Most of us know how hard it is to resist the creamy sweetness of ice cream. But it might surprise you to learn that, over the past 15 years or so, some makers of ice cream and many other processed foods—from pasta to ground beef products—have changed their recipes to swap out some of the table sugar (sucrose) with a sweetening/texturizing ingredient called trehalose that depresses the freezing point of food. Both sucrose and trehalose are “disaccharides.” Though they have different chemical linkages, both get broken down into glucose in the body. Now, comes word that this switch may be an important piece of a major medical puzzle: why Clostridium difficile (C. diff) has emerged as a leading cause of hospital-acquired infections.
A new study in the journal Nature indicates that trehalose-laden food may have helped fuel the recent epidemic spread of C. diff., which is a microbe that can cause life-threatening gastrointestinal distress, especially in older patients getting antibiotics and antacid medicines [1, 2]. In laboratory experiments, an NIH-funded team found that the two strains of C. diff. most likely to make people sick possess an unusual ability to thrive on trehalose, even at very low levels. And that’s not all: a diet containing trehalose significantly increased the severity of symptoms in a mouse model of C. diff. infection.
The term “freeze-dried” may bring to mind those handy MREs (Meals Ready to Eat) consumed by legions of soldiers, astronauts, and outdoor adventurers. But if one young innovator has his way, a test that features freeze-dried biosensors may soon be a key ally in our nation’s ongoing campaign against the very serious threat of antibiotic-resistant bacterial infections.
Each year, antibiotic-resistant infections account for more than 23,000 deaths in the United States. To help tackle this challenge, Ahmad (Mo) Khalil, a researcher at Boston University, recently received an NIH Director’s New Innovator Award to develop a system that can more quickly determine whether a patient’s bacterial infection will respond best to antibiotic X or antibiotic Y—or, if the infection is actually viral rather than bacterial, no antibiotics are needed at all.
As a child, Patrick Hsu once settled a disagreement with his mother over antibacterial wipes by testing them in controlled experiments in the kitchen. When the family moved to Palo Alto, CA, instead of trying out for the football team or asking to borrow the family car like other high school kids might have done, Hsu went knocking on doors of scientists at Stanford University. He found his way into a neuroscience lab, where he gained experience with the fundamental tools of biology and a fascination for understanding how the brain works. But Hsu would soon become impatient with the tools that were available to ask some of the big questions he wanted to study.
As a Salk Helmsley Fellow and principal investigator at the Salk Institute for Biological Studies, La Jolla, CA, Hsu now works at the intersection of bioengineering, genomics, and neuroscience with a DNA editing tool called CRISPR/Cas9 that is revolutionizing the way scientists can ask and answer those big questions. (This blog has previously featured several examples of how this technology is revolutionizing biomedical research.) Hsu has received a 2015 NIH Director’s Early Independence award to adapt CRISPR/Cas9 technology so its use can be extended to that other critically important information-containing nucleic acid—RNA.Specifically, Hsu aims to develop ways to use this new tool to examine the role of a certain type of RNA in cancer drug resistance.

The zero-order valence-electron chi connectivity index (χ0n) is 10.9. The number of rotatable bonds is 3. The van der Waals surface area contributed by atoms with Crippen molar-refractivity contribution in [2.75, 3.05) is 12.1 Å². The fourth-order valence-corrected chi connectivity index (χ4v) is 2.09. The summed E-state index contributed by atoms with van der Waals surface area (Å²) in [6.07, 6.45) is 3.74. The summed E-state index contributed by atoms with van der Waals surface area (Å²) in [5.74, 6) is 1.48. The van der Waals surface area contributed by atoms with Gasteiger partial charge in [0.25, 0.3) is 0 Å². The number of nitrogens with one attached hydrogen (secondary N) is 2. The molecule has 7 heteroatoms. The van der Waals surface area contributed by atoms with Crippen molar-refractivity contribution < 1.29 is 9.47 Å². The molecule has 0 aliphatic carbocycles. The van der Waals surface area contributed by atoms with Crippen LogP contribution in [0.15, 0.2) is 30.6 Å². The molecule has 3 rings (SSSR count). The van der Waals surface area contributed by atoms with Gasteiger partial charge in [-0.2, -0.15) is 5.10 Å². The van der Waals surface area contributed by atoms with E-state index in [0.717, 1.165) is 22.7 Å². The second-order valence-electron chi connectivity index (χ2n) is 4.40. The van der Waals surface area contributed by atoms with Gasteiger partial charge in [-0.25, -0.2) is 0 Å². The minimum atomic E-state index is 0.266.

As long as she can remember, Ashley Matthew wanted to be a medical doctor. She took every opportunity to pursue her dream, including shadowing physicians to learn more about what a career in health care is really like. But, as Matthew explains in today’s LabTV video, she also became attracted to the idea of doing research because of her affinity for solving problems and “figuring things out.”
So, Matthew decided to give biomedical research a try, landing a spot in an undergraduate summer program sponsored by the University of Massachusetts. Ten weeks later, she was convinced that her future in medicine just had to include a research component. That’s why Matthew is now well on her way as an M.D./Ph.D. student at the University of Massachusetts Medical School, Worcester, where she works in the lab of Celia Schiffer.
It would be great if we could knock out cancer with a single punch. But the more we learn about cancer’s molecular complexities and the immune system’s response to tumors, the more it appears that we may need a precise combination of blows to defeat a patient’s cancer permanently, with no need for a later rematch. One cancer that provides us with a ringside seat on the powerful potential—and tough challenges—of targeted combination therapy is melanoma, especially the approximately 50% of advanced tumors with a specific “driver” mutation in the BRAF gene .
Drugs that target cells carrying BRAF mutations initially provided great hope for melanoma, with many reports of dramatic shrinkage of tumors in patients with advanced disease. But almost invariably, the disease recurred and was no longer responsive to those same drugs. A few years ago, researchers thought they’d come up with a solid combination to fight BRAF-mutant melanoma: a one-two punch that paired a BRAF-inhibiting drug with an agent that sensitized the immune system . However, when that combo was tested in humans, the clinical trial had to be stopped early because of serious liver toxicity . Now, in a mouse study published in Science Translational Medicine, NIH-funded researchers at the University of California, Los Angeles (UCLA) provide renewed hope for a safe, effective combination therapy for melanoma—with a strategy that adds a third drug to the mix .